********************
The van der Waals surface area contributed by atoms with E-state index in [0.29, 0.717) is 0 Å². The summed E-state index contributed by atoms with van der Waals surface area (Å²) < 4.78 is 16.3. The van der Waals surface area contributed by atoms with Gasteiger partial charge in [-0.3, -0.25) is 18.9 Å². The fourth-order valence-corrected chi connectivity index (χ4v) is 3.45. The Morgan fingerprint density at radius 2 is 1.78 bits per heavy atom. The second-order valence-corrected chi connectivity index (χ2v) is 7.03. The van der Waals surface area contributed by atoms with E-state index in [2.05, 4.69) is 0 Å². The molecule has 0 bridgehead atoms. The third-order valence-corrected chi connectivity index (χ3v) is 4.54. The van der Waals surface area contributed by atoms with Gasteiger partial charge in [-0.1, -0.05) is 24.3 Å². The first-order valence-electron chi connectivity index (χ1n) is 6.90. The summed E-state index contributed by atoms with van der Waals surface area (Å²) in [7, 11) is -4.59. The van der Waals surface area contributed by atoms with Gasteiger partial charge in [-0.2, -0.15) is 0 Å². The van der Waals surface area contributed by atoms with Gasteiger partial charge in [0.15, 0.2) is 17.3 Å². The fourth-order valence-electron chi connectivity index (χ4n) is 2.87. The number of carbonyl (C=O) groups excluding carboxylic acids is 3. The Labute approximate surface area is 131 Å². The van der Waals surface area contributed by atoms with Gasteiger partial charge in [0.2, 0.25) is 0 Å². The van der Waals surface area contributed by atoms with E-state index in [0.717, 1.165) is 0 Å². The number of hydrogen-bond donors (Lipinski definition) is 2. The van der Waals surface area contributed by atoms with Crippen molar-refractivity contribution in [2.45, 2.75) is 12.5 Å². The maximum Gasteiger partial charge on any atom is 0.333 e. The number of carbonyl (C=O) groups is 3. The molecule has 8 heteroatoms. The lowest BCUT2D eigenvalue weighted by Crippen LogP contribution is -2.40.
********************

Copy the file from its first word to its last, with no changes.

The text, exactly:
The van der Waals surface area contributed by atoms with E-state index in [0.29, 0.717) is 0 Å². The summed E-state index contributed by atoms with van der Waals surface area (Å²) < 4.78 is 16.3. The van der Waals surface area contributed by atoms with Gasteiger partial charge in [-0.3, -0.25) is 18.9 Å². The fourth-order valence-corrected chi connectivity index (χ4v) is 3.45. The Morgan fingerprint density at radius 2 is 1.78 bits per heavy atom. The second-order valence-corrected chi connectivity index (χ2v) is 7.03. The van der Waals surface area contributed by atoms with E-state index in [2.05, 4.69) is 0 Å². The molecule has 0 bridgehead atoms. The third-order valence-corrected chi connectivity index (χ3v) is 4.54. The van der Waals surface area contributed by atoms with Gasteiger partial charge in [-0.1, -0.05) is 24.3 Å². The first-order valence-electron chi connectivity index (χ1n) is 6.90. The summed E-state index contributed by atoms with van der Waals surface area (Å²) in [7, 11) is -4.59. The van der Waals surface area contributed by atoms with Gasteiger partial charge in [-0.2, -0.15) is 0 Å². The van der Waals surface area contributed by atoms with Gasteiger partial charge in [0.15, 0.2) is 17.3 Å². The fourth-order valence-electron chi connectivity index (χ4n) is 2.87. The number of carbonyl (C=O) groups excluding carboxylic acids is 3. The Labute approximate surface area is 131 Å². The van der Waals surface area contributed by atoms with Gasteiger partial charge in [0.2, 0.25) is 0 Å². The van der Waals surface area contributed by atoms with E-state index in [0.717, 1.165) is 0 Å². The number of hydrogen-bond donors (Lipinski definition) is 2. The van der Waals surface area contributed by atoms with Crippen molar-refractivity contribution in [2.45, 2.75) is 12.5 Å². The maximum Gasteiger partial charge on any atom is 0.333 e. The number of carbonyl (C=O) groups is 3. The molecule has 8 heteroatoms. The lowest BCUT2D eigenvalue weighted by Crippen LogP contribution is -2.40.